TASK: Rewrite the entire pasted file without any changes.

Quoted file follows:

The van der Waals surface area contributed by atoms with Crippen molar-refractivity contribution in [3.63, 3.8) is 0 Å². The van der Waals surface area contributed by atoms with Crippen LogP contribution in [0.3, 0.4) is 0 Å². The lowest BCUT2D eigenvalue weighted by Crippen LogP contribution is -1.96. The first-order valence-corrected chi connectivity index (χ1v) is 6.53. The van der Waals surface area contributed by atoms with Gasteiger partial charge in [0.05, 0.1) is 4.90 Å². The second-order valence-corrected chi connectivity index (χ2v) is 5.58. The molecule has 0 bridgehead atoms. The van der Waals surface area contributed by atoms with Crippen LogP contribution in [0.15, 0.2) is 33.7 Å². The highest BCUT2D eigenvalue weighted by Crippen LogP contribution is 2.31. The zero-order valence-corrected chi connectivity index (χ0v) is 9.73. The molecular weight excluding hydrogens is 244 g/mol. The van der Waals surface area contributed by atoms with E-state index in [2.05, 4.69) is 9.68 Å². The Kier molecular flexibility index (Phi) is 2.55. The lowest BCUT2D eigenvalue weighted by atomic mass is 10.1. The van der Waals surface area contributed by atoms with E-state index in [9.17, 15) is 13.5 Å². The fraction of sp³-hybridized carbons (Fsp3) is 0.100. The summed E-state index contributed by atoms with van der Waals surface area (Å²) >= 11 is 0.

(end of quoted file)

The van der Waals surface area contributed by atoms with Crippen molar-refractivity contribution in [3.63, 3.8) is 0 Å². The van der Waals surface area contributed by atoms with Crippen LogP contribution in [0.3, 0.4) is 0 Å². The lowest BCUT2D eigenvalue weighted by Crippen LogP contribution is -1.96. The first-order valence-corrected chi connectivity index (χ1v) is 6.53. The van der Waals surface area contributed by atoms with Gasteiger partial charge in [0.05, 0.1) is 4.90 Å². The second-order valence-corrected chi connectivity index (χ2v) is 5.58. The molecule has 0 bridgehead atoms. The van der Waals surface area contributed by atoms with Crippen LogP contribution in [0.15, 0.2) is 33.7 Å². The highest BCUT2D eigenvalue weighted by Crippen LogP contribution is 2.31. The zero-order valence-corrected chi connectivity index (χ0v) is 9.73. The molecular weight excluding hydrogens is 244 g/mol. The van der Waals surface area contributed by atoms with E-state index in [2.05, 4.69) is 9.68 Å². The Kier molecular flexibility index (Phi) is 2.55. The lowest BCUT2D eigenvalue weighted by atomic mass is 10.1. The van der Waals surface area contributed by atoms with E-state index in [9.17, 15) is 13.5 Å². The fraction of sp³-hybridized carbons (Fsp3) is 0.100. The summed E-state index contributed by atoms with van der Waals surface area (Å²) >= 11 is 0.